Some health insurance marketplaces allow “web brokers” to conduct direct enrollment. This means privately run web broker sites can enroll consumers in marketplace coverage and financial assistance without the consumers ever having to visit an official marketplace website.
Thanks to the new website renovations, HealthCare.gov is back and performing better than ever. In fact, in only the first two days of December, 29,000 people were able to buy coverage through HealthCare.gov.
The Department of Health and Human Services (HHS) recently announced $150 million in awards to support 236 new community health center sites across the country. These new centers will provide much needed health care to approximately 1.25 million Americans. This investment was made possible by the Community Health Center Fund, which was established by the Affordable Care Act.
In order to get as many uninsured and underinsured Americans as possible signed up for health insurance through the marketplaces, some especially cognizant congressional lawmakers have taken steps to educate, engage, and enroll their constituents. While the Affordable Care Act funds navigators and other programs to help with enrollment, those groups can’t do it alone. Some members of Congress are playing the important role of making sure people know about the new health insurance options.
As stewards in educating, equipping, and empowering members of their communities, faith leaders have the unique opportunity to educate their congregants about the new health insurance options available through the marketplace. Because they value health, justice, and equity, faith leaders can be critical sources of information about the Affordable Care Act, which could have a far-reaching impact on millions of Americans—many of whom sit in pews on a weekly basis.
Starting on October 1, millions of Americans will be able to sign up for health coverage through health insurance marketplaces. In addition to private insurance, consumers can use the marketplaces to apply for Medicaid, which is a public insurance program that offers health care at little or no cost to people with low incomes. Here, we address three common questions about Medicaid under the Affordable Care Act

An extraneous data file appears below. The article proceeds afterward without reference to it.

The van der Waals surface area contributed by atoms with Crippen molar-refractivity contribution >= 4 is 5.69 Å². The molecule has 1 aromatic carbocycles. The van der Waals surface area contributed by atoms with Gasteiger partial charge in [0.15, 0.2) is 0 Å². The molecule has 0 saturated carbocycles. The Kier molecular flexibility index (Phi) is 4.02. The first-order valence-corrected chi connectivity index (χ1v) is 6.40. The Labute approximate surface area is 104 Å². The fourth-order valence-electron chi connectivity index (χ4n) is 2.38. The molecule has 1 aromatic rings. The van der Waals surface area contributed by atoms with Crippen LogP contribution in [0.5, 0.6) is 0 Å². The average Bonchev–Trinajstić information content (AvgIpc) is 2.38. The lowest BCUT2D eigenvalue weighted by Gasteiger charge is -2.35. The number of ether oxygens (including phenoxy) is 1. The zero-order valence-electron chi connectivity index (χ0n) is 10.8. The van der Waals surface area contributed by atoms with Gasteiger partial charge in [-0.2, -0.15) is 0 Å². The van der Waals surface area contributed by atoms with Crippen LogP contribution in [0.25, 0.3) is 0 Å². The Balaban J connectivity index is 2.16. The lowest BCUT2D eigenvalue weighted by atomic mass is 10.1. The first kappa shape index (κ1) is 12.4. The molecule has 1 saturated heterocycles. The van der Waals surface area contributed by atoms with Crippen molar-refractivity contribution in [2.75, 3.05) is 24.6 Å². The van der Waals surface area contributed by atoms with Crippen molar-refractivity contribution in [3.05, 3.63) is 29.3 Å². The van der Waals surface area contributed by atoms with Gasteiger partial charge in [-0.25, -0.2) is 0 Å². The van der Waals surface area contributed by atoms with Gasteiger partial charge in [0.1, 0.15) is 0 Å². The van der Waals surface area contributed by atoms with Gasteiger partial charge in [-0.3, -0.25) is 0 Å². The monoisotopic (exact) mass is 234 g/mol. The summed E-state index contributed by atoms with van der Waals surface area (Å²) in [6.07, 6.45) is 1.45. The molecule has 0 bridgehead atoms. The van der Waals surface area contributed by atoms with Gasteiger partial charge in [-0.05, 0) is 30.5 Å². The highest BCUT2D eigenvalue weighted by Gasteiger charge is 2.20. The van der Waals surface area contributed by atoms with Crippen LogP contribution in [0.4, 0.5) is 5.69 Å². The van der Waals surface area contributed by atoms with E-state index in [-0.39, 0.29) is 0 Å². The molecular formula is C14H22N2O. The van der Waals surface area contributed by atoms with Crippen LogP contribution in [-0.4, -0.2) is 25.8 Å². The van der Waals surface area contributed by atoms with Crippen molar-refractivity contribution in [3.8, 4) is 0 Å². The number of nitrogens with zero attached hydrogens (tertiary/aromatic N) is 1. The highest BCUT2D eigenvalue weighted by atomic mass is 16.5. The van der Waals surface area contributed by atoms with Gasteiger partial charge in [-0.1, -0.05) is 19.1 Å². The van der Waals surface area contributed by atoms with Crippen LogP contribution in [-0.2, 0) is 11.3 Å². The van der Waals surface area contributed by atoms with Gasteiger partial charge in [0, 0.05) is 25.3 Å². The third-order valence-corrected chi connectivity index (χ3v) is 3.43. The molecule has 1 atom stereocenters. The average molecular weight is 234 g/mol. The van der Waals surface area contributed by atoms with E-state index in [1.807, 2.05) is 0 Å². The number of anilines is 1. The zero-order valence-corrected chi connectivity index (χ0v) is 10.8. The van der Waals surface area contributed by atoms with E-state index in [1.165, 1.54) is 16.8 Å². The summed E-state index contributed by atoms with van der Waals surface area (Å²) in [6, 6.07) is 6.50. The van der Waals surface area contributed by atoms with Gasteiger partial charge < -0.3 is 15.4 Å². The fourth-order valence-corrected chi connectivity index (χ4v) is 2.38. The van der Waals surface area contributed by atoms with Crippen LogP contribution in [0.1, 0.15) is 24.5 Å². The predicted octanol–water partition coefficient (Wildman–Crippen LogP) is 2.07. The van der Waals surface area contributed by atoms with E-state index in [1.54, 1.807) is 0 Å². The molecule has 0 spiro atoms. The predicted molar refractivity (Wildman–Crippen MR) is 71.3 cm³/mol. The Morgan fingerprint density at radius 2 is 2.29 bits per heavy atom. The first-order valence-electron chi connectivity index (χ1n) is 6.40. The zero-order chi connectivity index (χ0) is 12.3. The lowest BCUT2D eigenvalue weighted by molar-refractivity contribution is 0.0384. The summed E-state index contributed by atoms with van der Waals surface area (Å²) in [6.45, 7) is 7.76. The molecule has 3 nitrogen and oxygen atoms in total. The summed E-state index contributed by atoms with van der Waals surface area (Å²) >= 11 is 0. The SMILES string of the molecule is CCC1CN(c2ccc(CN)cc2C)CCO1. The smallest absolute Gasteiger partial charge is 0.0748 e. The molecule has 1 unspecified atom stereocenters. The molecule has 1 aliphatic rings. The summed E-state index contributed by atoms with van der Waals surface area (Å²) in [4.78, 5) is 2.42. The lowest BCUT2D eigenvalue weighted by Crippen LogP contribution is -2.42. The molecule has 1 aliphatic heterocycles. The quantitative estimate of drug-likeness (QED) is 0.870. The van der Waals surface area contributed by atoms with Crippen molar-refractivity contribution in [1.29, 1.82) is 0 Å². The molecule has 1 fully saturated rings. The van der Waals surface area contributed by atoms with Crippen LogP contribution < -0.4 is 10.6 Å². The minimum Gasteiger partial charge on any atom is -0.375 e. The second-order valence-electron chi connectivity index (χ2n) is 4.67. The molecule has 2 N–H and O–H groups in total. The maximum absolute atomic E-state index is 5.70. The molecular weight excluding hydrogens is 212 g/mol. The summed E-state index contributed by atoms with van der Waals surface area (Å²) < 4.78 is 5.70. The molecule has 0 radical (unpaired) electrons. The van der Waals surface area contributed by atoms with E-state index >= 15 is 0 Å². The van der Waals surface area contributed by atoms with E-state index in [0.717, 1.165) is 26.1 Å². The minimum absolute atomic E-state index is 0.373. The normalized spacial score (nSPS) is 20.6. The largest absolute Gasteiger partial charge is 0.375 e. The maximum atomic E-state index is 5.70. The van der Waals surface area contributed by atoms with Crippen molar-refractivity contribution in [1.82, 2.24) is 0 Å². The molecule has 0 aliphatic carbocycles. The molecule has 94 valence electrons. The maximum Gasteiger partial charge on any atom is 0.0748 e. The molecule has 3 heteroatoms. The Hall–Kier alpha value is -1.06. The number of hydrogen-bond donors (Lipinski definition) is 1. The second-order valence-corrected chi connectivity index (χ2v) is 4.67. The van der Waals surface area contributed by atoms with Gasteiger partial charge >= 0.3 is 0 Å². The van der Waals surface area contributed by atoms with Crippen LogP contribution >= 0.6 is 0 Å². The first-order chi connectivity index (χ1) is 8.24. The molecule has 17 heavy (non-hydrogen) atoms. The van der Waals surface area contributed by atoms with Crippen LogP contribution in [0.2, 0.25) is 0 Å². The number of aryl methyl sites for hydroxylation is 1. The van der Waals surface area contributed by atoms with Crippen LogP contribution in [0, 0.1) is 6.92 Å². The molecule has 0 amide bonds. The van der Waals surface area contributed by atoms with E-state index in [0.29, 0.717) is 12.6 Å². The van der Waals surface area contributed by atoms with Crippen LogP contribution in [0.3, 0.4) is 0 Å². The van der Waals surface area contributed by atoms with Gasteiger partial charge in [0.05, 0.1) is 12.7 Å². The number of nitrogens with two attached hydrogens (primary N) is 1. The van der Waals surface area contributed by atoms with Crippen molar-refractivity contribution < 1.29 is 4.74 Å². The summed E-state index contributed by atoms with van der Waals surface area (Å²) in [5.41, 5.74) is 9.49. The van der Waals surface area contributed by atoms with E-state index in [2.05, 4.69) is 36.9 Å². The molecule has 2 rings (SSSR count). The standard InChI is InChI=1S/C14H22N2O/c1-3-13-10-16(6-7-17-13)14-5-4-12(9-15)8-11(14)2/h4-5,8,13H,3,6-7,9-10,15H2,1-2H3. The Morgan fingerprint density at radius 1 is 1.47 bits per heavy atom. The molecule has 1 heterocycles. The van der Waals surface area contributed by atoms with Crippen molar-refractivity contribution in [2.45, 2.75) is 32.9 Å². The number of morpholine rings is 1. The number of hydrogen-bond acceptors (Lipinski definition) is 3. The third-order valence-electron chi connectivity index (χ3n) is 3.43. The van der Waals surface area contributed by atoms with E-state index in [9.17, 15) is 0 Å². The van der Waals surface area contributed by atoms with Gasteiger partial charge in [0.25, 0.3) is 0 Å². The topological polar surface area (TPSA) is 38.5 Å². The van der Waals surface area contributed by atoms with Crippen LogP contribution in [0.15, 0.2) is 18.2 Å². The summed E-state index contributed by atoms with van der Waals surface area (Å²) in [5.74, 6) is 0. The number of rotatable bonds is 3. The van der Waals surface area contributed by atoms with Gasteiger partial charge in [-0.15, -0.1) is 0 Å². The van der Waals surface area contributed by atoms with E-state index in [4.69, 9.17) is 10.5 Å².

We are quickly approaching the start of open enrollment, when millions of Americans will finally be able to apply for affordable, quality health coverage that will go into effect on January 1. But many people are still unsure of how and where they can apply for coverage. To help clear up the confusion, I sat down with two of our enrollment experts at Families USA—Rachel Klein, Director of our new National Enrollment Assister Support Center, and Elaine Saly, Health Policy Analyst—to get answers for some of the most common questions about enrollment.
Community Health Centers Will Help Enroll Millions in Health Care Coverage Available under the Affordable Care Act
The week of August 11 is National Health Center Week, and there is reason to celebrate these important organizations. Community health centers provide health services to low-income and medically underserved communities, removing barriers to care that these communities regularly face. With the passage of the Affordable Care Act, community health centers are taking on a new and crucial role: outreach and enrollment efforts to connect people to the new coverage options available under the health care law.
On Tuesday, the Department of Health and Human Services released three new application forms that consumers will be able to use to sign up for coverage beginning on October 1. These consumer-friendly applications ask for all the information needed to see if an individual or family will qualify for free coverage from Medicaid or CHIP, or if they qualify to buy a plan in the new health insurance marketplace, and if so, whether they will get premium tax credits to help pay for this coverage. These three forms are tailored to meet the needs of different types of applicants:
Families USA and the National Health Law Program worked together to develop a checklist to help advocates ensure that their states implement health insurance exchanges that meet the needs of people with limited proficiency in English.